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The ‘She’s All That’ Oral History is Here, and It’s Pretty Great

By Kate Hudson | Film | January 29, 2019 |

By Kate Hudson | Film | January 29, 2019 |


OK, yes, look—let’s get it out of the way, while She’s All That is a fun, charming movie it’s not as fun and charming as 10 Things I Hate About You. As a 14-year old teenage girl when these movies came out, they were cherished and beloved, and I’ve seen each probably dozens of times. While the late ’90s and early ’00s were a terrible time for teen fashion, they were a great time for teen movies so I was delighted when the Huffington Post released their oral history of She’s All That today, which is honestly the perfect movie to clean your home to on a Saturday afternoon, and that’s high praise indeed.

While the piece covers a bit of the background and production of the film, including the glossing over of the Weinstein brother’s involvement (their company, Miramax released it), the piece focuses mainly on the dance scene, set to the ‘Rockafeller Skank,’ towards the end of the movie.

Which, yeah, it does seem a little out of place in retrospect, although it seems much less so when you realize (via the oral history) that it was basically the director’s audition to try to direct Chicago (Narrator voice: he did not get the job.)

[Andrew Shankman, choreographer]: I kept trying to understand [the dance scene] because I was concerned that, tonally, it wouldn’t match into the rest of the movie. Rob has a musical background, and he was really committed to this idea, and so I was just like, “Listen, I’ll do the best I can, and you’ll have to figure it out.”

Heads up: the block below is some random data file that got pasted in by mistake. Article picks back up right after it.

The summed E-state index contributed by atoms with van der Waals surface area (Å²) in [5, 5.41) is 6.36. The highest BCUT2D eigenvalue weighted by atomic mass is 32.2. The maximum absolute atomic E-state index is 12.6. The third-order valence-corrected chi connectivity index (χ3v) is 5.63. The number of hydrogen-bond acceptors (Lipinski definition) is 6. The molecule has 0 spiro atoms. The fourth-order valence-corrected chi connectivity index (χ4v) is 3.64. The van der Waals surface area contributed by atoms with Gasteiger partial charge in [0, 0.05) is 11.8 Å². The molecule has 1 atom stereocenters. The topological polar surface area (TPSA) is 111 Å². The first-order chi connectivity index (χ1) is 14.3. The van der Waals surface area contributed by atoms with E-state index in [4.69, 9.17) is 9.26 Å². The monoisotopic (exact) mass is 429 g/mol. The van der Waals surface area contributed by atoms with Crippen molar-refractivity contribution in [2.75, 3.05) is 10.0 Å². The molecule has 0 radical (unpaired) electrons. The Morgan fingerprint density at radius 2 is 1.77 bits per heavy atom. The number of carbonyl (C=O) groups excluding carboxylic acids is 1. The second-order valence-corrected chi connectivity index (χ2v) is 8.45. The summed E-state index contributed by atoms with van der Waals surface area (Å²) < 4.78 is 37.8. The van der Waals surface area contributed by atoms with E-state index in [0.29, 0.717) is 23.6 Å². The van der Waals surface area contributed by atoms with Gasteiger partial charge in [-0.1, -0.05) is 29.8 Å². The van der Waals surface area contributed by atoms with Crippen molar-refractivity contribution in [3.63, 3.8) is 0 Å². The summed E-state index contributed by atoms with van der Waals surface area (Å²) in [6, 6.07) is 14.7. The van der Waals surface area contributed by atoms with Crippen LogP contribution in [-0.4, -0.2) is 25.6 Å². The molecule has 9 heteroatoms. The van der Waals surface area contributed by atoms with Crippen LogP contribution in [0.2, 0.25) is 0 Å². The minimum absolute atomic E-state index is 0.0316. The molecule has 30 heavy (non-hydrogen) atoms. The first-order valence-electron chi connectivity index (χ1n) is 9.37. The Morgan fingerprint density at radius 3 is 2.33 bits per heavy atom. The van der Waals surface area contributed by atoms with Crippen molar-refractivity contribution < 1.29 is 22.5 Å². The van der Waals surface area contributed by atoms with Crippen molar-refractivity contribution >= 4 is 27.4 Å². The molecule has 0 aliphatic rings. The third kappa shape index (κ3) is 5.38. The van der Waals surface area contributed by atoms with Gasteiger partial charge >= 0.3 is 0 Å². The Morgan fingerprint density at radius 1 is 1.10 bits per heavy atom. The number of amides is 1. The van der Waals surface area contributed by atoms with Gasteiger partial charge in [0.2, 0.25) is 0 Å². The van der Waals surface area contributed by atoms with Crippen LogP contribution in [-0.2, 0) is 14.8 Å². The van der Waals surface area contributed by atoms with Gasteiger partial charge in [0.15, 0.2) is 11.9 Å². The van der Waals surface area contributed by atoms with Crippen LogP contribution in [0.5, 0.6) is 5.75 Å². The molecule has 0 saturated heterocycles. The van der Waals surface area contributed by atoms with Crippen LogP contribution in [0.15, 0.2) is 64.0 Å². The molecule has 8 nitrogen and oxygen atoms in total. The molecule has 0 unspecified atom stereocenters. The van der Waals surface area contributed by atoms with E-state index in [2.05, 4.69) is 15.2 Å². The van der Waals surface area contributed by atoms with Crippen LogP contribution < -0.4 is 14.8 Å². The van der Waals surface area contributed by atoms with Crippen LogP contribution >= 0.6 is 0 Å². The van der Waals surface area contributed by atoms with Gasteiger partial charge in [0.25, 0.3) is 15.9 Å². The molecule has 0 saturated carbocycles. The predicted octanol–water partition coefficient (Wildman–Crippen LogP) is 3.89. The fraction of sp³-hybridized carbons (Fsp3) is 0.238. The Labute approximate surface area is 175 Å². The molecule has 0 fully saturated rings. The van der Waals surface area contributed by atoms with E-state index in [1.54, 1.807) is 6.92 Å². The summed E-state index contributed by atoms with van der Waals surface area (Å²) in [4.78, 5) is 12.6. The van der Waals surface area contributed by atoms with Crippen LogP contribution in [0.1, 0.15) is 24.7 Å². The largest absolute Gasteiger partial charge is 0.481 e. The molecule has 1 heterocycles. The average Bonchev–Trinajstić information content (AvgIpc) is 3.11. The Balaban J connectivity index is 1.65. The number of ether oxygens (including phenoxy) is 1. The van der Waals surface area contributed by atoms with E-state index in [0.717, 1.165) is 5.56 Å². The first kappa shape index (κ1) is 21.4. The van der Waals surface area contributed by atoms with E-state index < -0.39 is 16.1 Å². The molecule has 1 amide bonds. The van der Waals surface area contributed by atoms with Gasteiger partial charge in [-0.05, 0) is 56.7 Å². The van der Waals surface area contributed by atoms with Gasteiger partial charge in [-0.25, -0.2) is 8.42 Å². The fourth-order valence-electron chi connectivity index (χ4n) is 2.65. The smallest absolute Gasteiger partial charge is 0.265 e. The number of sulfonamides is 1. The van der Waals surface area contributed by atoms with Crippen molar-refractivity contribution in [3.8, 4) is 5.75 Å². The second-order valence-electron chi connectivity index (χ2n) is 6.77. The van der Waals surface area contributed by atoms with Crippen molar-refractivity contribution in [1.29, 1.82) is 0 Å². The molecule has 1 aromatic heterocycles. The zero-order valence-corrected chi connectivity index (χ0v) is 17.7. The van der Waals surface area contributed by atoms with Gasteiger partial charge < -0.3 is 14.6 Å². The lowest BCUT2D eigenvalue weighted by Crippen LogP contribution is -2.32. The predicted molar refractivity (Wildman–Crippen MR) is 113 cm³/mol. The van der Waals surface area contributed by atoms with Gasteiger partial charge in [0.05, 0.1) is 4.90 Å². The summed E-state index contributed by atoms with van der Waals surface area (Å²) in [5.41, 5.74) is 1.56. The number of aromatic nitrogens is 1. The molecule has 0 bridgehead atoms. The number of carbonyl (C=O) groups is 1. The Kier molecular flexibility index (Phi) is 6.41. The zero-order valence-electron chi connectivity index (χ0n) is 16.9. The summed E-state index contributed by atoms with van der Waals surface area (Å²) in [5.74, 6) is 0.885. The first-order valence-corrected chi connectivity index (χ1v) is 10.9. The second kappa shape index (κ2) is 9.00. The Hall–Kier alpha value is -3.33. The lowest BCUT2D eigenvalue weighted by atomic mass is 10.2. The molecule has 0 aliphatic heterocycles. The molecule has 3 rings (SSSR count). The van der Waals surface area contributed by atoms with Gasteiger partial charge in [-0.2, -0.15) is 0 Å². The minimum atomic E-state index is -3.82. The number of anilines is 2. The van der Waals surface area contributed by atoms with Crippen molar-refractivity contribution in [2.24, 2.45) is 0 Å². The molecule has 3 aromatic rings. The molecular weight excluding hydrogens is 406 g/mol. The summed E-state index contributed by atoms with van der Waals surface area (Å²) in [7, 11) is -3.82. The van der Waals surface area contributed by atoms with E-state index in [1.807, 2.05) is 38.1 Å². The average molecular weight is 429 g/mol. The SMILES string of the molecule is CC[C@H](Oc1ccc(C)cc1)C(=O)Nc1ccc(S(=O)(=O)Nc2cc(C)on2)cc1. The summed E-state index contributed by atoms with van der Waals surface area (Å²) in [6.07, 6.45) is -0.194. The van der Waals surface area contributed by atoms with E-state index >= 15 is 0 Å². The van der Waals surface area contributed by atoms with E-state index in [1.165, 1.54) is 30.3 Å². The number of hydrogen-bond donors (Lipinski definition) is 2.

[Robert Iscove (director)]: Looking at the script, if you take the dance number out of the prom scene, which is pretty much the climax of the movie — Is she going to be prom queen or is she not going to be prom queen? — it is very short. So, I wanted to expand it and give it more screen time. Also, I wanted to show Bob and Harvey, “This is what you can do with dance on film,” because Bob, especially, didn’t understand musical numbers or how they could work in films at all.

I mean, it kind of makes sense now, right? Probably not, but at 14 I thought it looked cool, so mission accomplished!


The real take away here is that for people of a certain age, the defining pop culture of our youth is now old enough to dip back into with oral histories and retrospectives. Which makes sense, because She’s All That was released 20 years ago today yet it still feels like yesterday I roped my mom into taking me.


Well, that’s it, I’m done for the day. The whole piece is well worth your time, but if you’re feeling nostalgic after that, you can do what I’m doing tonight: watching it in a double bill with Can’t Hardly Wait, because between the two movies, basically every actor of a certain age in Hollywood is in one or the other.


Kate is a staff contributor. You can follow her on Twitter.

Header Image Source: Miramax

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